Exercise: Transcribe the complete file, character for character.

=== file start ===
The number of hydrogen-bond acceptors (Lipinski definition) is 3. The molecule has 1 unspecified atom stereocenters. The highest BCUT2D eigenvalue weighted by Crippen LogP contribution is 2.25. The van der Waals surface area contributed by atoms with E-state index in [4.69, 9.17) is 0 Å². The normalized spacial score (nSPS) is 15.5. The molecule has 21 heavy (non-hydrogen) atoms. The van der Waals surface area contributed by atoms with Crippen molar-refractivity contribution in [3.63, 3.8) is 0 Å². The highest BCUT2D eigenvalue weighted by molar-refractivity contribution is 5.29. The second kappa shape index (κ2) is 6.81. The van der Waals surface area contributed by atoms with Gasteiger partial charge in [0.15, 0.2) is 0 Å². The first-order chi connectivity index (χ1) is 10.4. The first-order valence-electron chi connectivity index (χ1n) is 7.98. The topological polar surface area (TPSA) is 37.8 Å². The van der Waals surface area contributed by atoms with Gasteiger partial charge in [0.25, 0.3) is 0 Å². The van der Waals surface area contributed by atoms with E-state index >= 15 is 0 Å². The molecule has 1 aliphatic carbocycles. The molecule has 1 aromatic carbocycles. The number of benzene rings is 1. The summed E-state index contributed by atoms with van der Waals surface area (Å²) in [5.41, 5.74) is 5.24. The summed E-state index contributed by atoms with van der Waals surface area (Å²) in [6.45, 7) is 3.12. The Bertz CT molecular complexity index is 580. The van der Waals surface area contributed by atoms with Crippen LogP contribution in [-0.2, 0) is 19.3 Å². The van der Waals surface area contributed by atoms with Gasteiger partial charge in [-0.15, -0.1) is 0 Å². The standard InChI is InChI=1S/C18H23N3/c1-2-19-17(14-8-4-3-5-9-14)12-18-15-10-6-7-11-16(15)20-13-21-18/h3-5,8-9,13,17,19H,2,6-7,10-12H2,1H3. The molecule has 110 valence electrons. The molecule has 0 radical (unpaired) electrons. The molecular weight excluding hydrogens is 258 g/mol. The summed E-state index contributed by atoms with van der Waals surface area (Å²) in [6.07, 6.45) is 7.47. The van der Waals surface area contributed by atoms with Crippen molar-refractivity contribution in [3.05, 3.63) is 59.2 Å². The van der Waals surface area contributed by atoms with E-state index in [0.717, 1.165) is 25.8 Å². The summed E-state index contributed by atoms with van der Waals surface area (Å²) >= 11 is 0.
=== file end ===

The number of hydrogen-bond acceptors (Lipinski definition) is 3. The molecule has 1 unspecified atom stereocenters. The highest BCUT2D eigenvalue weighted by Crippen LogP contribution is 2.25. The van der Waals surface area contributed by atoms with E-state index in [4.69, 9.17) is 0 Å². The normalized spacial score (nSPS) is 15.5. The molecule has 21 heavy (non-hydrogen) atoms. The van der Waals surface area contributed by atoms with Crippen molar-refractivity contribution in [3.63, 3.8) is 0 Å². The highest BCUT2D eigenvalue weighted by molar-refractivity contribution is 5.29. The second kappa shape index (κ2) is 6.81. The van der Waals surface area contributed by atoms with Gasteiger partial charge in [0.15, 0.2) is 0 Å². The first-order chi connectivity index (χ1) is 10.4. The first-order valence-electron chi connectivity index (χ1n) is 7.98. The topological polar surface area (TPSA) is 37.8 Å². The van der Waals surface area contributed by atoms with Gasteiger partial charge in [0.25, 0.3) is 0 Å². The van der Waals surface area contributed by atoms with E-state index >= 15 is 0 Å². The molecule has 1 aliphatic carbocycles. The molecule has 1 aromatic carbocycles. The number of benzene rings is 1. The summed E-state index contributed by atoms with van der Waals surface area (Å²) in [5.41, 5.74) is 5.24. The summed E-state index contributed by atoms with van der Waals surface area (Å²) in [6.45, 7) is 3.12. The Bertz CT molecular complexity index is 580. The van der Waals surface area contributed by atoms with Crippen LogP contribution in [-0.2, 0) is 19.3 Å². The van der Waals surface area contributed by atoms with Gasteiger partial charge in [-0.15, -0.1) is 0 Å². The standard InChI is InChI=1S/C18H23N3/c1-2-19-17(14-8-4-3-5-9-14)12-18-15-10-6-7-11-16(15)20-13-21-18/h3-5,8-9,13,17,19H,2,6-7,10-12H2,1H3. The molecule has 110 valence electrons. The molecule has 0 radical (unpaired) electrons. The molecular weight excluding hydrogens is 258 g/mol. The summed E-state index contributed by atoms with van der Waals surface area (Å²) in [6.07, 6.45) is 7.47. The van der Waals surface area contributed by atoms with Crippen molar-refractivity contribution in [3.05, 3.63) is 59.2 Å². The van der Waals surface area contributed by atoms with E-state index in [0.717, 1.165) is 25.8 Å². The summed E-state index contributed by atoms with van der Waals surface area (Å²) >= 11 is 0.